Especially given that the US is now NOT strategically aligned with its diplomatic partners on Iran, on what basis should we believe the US can practice relentless diplomacy? All the evidence suggests the opposite. Trump is an inattentive president not open to studying up on issues. The administration lacks a strong inter-agency foreign policy process. etc.

Given that the US is juggling multiple issues with China including trade, North Korea, and Iran, Singh writes, “Diplomacy will also be required to manage the policy tradeoffs looming on the horizon.” Yet on what international issue has the Trump administration set out clear priorities in the face of competing needs and demands?

Singh does write that “Conducting such diplomacy today will be difficult,” but, in his eyes, only because Washington’s European allies are unhappy with US policy. He makes no mention of the US administration’s hostility toward and neglect of diplomacy as an obstacle to its effective use.

In a second example, Ilan Goldenberg builds on a New York Times article about China-US talks to detail Trump administration diplomatic weakness in action. In short, the very things that worry me about Singh’s reliance on relentless diplomacy we learn have led to a mess for the US delegation to China-US negotiations. Some of Goldenberg’s thoughts:

Being part of the international system, let alone the leader of much of it, requires extensive consultation, information sharing, policy coordination, dispute management and resolution, priority setting, and the like with both friends and enemies (not to mention friends you treat like enemies and enemies you treat like friends). If the United States ignores those steps and, in some cases, even lacks the qualified personnel in place who would do such things, I fully expect this China-US example to serve as a template for what we should expect when the Trump administration negotiates.

 

April 15, 2013

Patriots’ Day

As a child of the Boston area, a word about Patriots’ Day in Massachusetts. The day is now celebrated as a holiday in Massachusetts on the third Monday of April (thus Monday, April 15, 2013), and is based on April 19, 1775, the day the American Revolution started at Lexington and Concord, MA. Capt John Parker, leader of the Minutemen gathered on the Lexington green, is reported to have said, “Stand your ground. Don’t fire unless fired upon, but if they mean to have a war, let it begin here.”

In the modern era the Massachusetts holiday includes reenactments of the first skirmishes (I still remember that President Gerald Ford and actual British regulars came to Lexington for the bicentennial year); a daytime Red Sox game; and the Boston Marathon. Growing up, it was always part of April school vacation week.

What a day it always was. Sadly, memories of marching Redcoats, pancake breakfasts, and Heartbreak Hill will now be joined by today’s tragedy.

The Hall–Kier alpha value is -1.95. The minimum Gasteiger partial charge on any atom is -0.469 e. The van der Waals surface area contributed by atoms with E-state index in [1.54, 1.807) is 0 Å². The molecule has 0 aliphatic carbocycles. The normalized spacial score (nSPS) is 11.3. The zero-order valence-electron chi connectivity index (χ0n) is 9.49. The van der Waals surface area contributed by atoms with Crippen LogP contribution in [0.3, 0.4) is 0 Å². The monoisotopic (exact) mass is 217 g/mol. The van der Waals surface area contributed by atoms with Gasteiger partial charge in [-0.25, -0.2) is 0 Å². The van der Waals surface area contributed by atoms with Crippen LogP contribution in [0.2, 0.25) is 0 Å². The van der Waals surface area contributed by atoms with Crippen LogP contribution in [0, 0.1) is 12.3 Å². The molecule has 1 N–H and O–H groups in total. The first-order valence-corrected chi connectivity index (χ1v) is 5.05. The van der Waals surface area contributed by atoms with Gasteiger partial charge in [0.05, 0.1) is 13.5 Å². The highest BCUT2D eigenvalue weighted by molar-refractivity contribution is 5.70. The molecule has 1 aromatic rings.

March 1, 2012

Misperceptions, Foreign Policy, and Iran

A new post at the Monkey Cage, co-authored with my colleague Stephen Benedict Dyson:

In an article in the latest issue of Foreign Affairs, Michael Cohen and Micah Zenko rightfully draw attention to the way in which threats to U.S. national security appear overblown today. But because they understandably focus on demonstrating the relative safety of the United States, they do not give as much attention to research on the question of why threats get overblown. When they do turn to the cause, they underplay the central role of psychological factors.

MORE HERE….

February 7, 2012

“Will the US Restrain Israel on Iran? Unlikely”

I did a guest post over at the Monkey Cage: “Will the US Restrain Israel on Iran? Unlikely.”

January 27, 2012

Conference on Arab Uprisings, March 27 at UConn

If you are in the CT, New England, or NY area, come join us for a one-day conference at UConn in Storrs, CT:

“The Arab Uprisings and the Changing Global Order” (flyer)

Tuesday, March 27, 2012

Student Union 330 (Storrs, CT)

9:00 am — Opening remarks

Panel #1: Political Change in the Arab World
9:15 – 10:45 am

Issandr El Amrani, The Arabist
Eva Bellin, Brandeis University
Amaney Jamal, Princeton University

[coffee break]

Panel #2: Regional Dynamics
11:00 am – 12:30 pm

Robert Blecher, International Crisis Group
Gregory Gause, University of Vermont
Jillian Schwedler, University of Massachusetts

[lunch break]

Panel #3: The Uprisings and the United States
2:00 – 3:30 pm

Brian Katulis, Center for American Progress
Sarah Kreps, Cornell University
Malik Mufti, Tufts University

[coffee break]

Panel #4: Concluding Roundtable
3:45 – 4:30 pm

Sponsored by the Alan R. Bennett Professor, CLAS, and POLS.
Co-sponsored by the Human Rights Institute and Middle Eastern Studies.

For questions, please contact jeremy.pressman@uconn.edu.

 

December 30, 2011

The Idea of American Exceptionalism & US Intervention

The push for a much more restrained US foreign policy, whether in the Middle East (as Gregory Gause argued) or around the world (as Stephen Walt would have it) makes eminent sense.  But if pundits and policymakers are serious about moving the United States in that direction, it is going to require challenging two core beliefs: American exceptionalism and conditional sovereignty. Without challenging these pillars of American interventionism run amok, any shift toward restraint will be shallow and temporary.